Sunday, January 07, 2007
The passage of time transforms a garden. We all know that. Plants grow larger, change shape. Spatial relationships change. Light usually diminishes as plants mature. Colors change with the seasons. While these changes can be observed with all plants, they are perhaps most visible with herbaceous perennials, which display all their changes in a single season, emerging from the earth in spring, maturing, flowering, then dying in fall.
But more subtle alterations occur in the appearance of plantings during the growing season. The crystal clear light of spring and early summer morphs into a moving spotlight of sun by high summer, bleaching colors at mid-day, lessening contrasts of shape and form, generally blurring differences in the character of plants.
Weather conditions too make for quite dramatic changes in appearance. The photo above was made in my Rosemont garden on a hot, very humid, windy day in late July 2003. You can see drama in the wind buffeting the Calamagrostis acutiflora 'Karl Foerester', introducing an element of chaos and excitment, the haze of humidity in the air, especially in the background, tinting the trees slightly grey-blue, the foreshadowing of autumn in the fading blossom of the Persicaria polymorpha as the cloud-white plumes become spotty with brown of early decay, in contrast with the vitality of Joe Pye Weed (Eupatorium maculatum 'Gateway') in full bloom - shades of those hot scirocco winds in Italy (but this is in the Delaware River Valley).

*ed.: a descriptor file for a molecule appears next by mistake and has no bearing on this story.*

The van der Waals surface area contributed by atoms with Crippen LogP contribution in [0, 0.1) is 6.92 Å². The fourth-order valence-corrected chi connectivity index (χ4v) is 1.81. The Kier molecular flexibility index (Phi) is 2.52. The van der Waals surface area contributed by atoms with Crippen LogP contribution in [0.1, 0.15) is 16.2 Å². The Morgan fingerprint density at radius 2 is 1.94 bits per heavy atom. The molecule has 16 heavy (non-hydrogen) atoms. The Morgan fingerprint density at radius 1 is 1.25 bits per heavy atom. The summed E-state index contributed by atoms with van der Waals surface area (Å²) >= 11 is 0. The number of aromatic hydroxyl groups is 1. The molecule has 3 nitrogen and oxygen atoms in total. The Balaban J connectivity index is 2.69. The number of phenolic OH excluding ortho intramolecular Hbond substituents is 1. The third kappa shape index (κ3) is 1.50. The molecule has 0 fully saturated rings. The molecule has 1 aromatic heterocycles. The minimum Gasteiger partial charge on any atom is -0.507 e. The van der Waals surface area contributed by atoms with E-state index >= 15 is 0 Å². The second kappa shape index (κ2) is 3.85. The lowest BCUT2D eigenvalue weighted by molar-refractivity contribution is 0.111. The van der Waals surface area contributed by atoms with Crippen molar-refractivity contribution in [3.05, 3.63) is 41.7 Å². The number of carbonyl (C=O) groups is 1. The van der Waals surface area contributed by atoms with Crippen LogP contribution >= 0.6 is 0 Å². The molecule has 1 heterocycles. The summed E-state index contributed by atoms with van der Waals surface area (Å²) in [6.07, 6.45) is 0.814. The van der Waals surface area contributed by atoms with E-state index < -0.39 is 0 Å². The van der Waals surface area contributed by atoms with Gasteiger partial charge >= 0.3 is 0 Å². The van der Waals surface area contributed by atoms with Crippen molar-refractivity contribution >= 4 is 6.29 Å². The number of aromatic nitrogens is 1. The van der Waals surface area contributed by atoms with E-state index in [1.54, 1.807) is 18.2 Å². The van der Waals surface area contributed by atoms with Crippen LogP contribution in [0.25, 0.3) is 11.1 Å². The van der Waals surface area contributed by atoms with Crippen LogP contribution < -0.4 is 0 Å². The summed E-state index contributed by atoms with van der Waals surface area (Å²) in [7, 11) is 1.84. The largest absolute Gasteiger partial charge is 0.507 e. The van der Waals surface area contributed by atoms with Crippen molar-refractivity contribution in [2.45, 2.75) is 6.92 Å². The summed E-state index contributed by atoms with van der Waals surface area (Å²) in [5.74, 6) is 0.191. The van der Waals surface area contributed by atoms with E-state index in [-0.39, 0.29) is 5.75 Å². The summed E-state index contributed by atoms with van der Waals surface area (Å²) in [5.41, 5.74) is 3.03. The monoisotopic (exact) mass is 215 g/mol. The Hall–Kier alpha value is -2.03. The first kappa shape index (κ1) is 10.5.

The tranquillity of the second photo, of the same scene, taken almost a year later in 2004, but in early summer, serves to emphasize the dramatic nature of the first, and clearly demonstrates how local climatic conditions can change the nature of your garden.
In the second image, the cool temperature, still air, low humidity, freshness of foliage, and the vitality and unblemished colors of newly grown cells - in contrast to the fading white bloom of the persicaria in the first photo - lend a peacefulness and clarity totally different from the first. I'd even go so far as to say the weather, light, wind, humidity, and time of year are as much a part of the garden scene as the plants. They're all part of a whole, but you have to look at the whole, not just the parts, to see it.
More obviously, the tree (Robinia pseudoacacia 'Freesia'), has grown taller over the intervening year, the Joe Pye Weed, so prominent in the first image, hasn't yet attained height and is totally invisible behind the persicaria, as is the calamagrostis, yet the catmint (Nepeta 'Walker's Low') has fattened into glorious clumps of gray with dozens of ascending purple spires.
All of this is obvious to anyone who looks, possibly even banal. But for me it's emblamatic of the mystery of the interrelatedness of everything living. Starting with energy from sunlight, water, earth, the human eye and hand, life in all its varied forms.
The last photo, taken later in the summer of 2004, shows the same scene in larger context. Here the rapidity of growth is even more evident. The catmint is spreading like a sea, the Sedum 'Herbstfreude' is in bloom, and a new area of the garden has been planted in the distance to the left. The changes that have taken place in just over one year are striking, perhaps even threatening a return to total wildness, and demonstrate just how precarious is the order of a garden, calling out for the gardener, who, of course, is part of all this too.